A central goal of the Keep Washington Working Act (KWW) is to protect immigrants through preventing law enforcement officials from taking actions that could compromise their rights or privacy.
With nearly a year since the act passed, Tara Saleh, a sophomore majoring in international studies, is now dedicating her research to monitoring how effectively counties have implemented the legislation.
Through her previous research at the UW Center for Human Rights (UWCHR), Saleh was assigned as the leader of this UWCHR project when it was first started. Since then, she and her team have been focusing on how the KWW has been enacted in 11 counties across the state, which Saleh explained were determined from a geographical perspective and also from concerns raised by the UWCHR’s partner organizations about specific counties.
In order to monitor the counties’ compliance with the legislation, Saleh uses public records requests which provide information on communication between counties, interview consent forms, and the counties’ policy handbooks, all of which Saleh said helps to create “a holistic image of what was going on before Keep Washington Working and what’s going on now.”
Saleh said the eventual goal is to publish a report on the findings to inform the public on how counties are operating in accordance with the act, saying “the biggest reason we do what we do is for people to understand what’s going on around them.”
Through informing people about immigration issues and the roles counties play, Saleh hopes to draw people’s attention to violations that take place across the state. She intends to use primary evidence within the report, such as email communication, to highlight examples in which certain local officials and institutions, such as the U.S. Immigration and Customs Enforcement, have misused their authorities.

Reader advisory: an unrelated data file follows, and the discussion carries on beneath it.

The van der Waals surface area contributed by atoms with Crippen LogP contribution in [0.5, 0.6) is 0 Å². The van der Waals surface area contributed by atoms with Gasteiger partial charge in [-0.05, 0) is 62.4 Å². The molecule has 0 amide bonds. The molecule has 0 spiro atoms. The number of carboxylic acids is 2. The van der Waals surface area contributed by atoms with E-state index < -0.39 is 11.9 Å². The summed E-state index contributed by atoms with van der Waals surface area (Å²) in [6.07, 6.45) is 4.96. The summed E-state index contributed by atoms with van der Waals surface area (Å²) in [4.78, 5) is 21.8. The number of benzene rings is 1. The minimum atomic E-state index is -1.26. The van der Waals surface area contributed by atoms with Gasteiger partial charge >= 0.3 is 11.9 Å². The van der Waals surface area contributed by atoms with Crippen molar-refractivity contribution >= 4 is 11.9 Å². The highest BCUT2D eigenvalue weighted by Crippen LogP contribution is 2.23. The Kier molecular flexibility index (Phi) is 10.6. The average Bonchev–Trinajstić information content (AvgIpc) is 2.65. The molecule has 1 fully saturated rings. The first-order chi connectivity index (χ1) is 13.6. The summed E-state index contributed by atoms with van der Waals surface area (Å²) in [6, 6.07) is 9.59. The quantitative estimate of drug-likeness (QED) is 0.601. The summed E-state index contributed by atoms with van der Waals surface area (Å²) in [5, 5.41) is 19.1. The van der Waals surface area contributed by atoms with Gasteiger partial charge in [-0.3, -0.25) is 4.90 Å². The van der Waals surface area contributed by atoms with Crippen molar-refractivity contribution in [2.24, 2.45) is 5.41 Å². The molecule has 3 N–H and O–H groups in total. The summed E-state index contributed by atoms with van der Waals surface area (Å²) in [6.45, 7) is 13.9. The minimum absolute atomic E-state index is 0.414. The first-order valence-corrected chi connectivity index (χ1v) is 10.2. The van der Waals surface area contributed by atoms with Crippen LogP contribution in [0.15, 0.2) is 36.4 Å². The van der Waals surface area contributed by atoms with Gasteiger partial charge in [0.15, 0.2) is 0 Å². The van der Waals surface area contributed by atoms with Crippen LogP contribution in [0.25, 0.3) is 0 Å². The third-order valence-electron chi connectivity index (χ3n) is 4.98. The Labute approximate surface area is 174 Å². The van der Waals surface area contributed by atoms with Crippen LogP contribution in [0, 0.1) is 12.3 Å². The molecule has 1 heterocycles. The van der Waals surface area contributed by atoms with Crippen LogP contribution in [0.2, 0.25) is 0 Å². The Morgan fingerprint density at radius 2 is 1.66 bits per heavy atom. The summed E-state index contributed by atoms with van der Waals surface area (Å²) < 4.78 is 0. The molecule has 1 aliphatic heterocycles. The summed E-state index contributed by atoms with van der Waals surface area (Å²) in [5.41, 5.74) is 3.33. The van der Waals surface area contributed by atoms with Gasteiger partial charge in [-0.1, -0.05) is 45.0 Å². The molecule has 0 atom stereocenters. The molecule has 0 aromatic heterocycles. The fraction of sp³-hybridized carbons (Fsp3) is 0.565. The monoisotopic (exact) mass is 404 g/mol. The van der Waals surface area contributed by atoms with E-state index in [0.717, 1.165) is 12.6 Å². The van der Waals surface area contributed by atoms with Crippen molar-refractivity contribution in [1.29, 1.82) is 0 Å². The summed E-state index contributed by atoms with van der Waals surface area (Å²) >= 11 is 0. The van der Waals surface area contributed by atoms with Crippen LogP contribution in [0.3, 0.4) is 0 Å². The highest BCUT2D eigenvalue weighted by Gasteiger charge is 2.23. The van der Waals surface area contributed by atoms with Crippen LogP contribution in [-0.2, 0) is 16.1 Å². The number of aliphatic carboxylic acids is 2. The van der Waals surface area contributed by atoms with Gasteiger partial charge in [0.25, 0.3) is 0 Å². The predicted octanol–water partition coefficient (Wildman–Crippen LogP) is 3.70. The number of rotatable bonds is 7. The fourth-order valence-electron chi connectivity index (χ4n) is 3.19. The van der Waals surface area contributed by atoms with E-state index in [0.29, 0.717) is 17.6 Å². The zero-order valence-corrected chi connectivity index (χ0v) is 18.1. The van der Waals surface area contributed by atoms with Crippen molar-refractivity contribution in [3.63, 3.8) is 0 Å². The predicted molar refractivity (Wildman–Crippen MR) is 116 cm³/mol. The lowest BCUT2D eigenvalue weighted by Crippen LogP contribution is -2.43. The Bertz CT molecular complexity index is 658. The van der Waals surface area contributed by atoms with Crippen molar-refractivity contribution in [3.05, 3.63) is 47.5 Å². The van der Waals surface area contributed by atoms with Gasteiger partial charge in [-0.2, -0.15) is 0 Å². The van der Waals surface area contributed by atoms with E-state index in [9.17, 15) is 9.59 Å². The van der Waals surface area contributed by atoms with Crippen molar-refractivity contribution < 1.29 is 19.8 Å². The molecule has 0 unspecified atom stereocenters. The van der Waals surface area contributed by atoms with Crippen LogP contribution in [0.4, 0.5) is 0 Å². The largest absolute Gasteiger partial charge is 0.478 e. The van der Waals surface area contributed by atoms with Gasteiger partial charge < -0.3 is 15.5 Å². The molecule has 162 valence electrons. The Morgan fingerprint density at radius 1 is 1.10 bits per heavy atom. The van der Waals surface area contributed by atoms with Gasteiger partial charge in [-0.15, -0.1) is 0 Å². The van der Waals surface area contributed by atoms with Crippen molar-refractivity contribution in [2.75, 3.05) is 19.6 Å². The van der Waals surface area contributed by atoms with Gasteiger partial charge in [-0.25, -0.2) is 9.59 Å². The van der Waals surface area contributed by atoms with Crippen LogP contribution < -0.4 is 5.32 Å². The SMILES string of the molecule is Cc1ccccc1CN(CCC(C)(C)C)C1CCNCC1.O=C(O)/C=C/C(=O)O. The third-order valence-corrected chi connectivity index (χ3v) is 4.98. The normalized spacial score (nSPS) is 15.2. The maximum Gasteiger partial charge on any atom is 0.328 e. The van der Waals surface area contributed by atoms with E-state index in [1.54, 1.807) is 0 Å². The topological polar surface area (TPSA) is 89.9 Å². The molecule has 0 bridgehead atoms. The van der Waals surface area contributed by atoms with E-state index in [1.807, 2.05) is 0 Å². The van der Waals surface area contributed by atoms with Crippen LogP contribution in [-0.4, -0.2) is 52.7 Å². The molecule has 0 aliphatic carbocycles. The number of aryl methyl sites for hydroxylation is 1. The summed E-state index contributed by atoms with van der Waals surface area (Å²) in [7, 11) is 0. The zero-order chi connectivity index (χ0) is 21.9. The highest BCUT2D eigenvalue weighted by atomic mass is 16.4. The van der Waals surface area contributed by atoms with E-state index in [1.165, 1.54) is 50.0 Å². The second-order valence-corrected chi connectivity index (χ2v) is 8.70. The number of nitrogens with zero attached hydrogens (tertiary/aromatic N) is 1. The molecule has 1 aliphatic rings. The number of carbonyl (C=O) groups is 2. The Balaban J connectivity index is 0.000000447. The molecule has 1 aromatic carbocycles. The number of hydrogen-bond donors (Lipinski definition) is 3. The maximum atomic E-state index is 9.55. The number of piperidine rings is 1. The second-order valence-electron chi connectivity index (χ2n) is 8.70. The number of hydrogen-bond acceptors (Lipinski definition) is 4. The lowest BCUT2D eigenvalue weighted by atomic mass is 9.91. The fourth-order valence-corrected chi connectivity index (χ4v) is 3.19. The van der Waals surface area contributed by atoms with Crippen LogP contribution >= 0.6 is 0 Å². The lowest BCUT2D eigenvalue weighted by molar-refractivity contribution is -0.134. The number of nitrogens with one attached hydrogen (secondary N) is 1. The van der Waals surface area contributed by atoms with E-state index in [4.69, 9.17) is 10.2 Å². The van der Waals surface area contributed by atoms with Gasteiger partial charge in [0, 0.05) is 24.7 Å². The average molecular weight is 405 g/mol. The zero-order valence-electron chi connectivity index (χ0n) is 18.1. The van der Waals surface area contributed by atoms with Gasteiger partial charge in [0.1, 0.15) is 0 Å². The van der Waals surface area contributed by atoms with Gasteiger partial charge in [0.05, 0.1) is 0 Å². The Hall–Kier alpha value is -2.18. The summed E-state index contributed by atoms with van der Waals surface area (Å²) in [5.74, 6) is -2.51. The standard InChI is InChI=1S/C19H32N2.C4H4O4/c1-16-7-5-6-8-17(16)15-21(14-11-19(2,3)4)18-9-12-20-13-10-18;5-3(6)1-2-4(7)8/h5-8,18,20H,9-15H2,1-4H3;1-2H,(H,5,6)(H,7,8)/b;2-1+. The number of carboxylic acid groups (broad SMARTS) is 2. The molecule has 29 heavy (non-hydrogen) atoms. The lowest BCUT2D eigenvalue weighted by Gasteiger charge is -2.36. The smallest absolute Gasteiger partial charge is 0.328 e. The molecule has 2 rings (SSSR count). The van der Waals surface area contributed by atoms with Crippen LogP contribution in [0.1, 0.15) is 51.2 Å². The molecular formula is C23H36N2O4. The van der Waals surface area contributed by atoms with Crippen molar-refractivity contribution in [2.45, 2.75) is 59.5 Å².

Prior to her work on this project, Saleh was involved in an internship through the UWCHR where she focused on warrantless courthouse immigration arrests in the state. The project culminated in the publishing of a report in October and the passage of the Courts Open to All bill in March.
Saleh, who intends to go to medical school in the future, explained how her work through the UWCHR influenced her academic path, including the transition from a biology major to international studies.
“Once I got involved with the work, I couldn’t really walk away from that,” Saleh said. “I’m really interested, and challenged, to find a way to intersect these two passions of mine. What draws me to both of them is that hands-on element.”
In addition to her work through the UWCHR, Saleh is also actively involved in research in the medical field in which she works on a pathology project focused on preventing cellular deterioration through late-age mitochondrial dysfunction intervention. Though her fields of research are very different from one another, Saleh said her passion and curiosity for both areas pushes her to pursue both and that what she learns in one project she takes into the other.
“Persistence is the one thing that keeps me going in my UWCHR work because it can be so hard to keep going especially when you get a lot of negative responses,” Saleh said. “I think that power and persistence comes from what I learned in my first [pathology] research project and really understanding that pushing to get through it gets you to the end.”
Reach reporter Jax Morgan at firstname.lastname@example.org. Twitter: @jaxbmorgan
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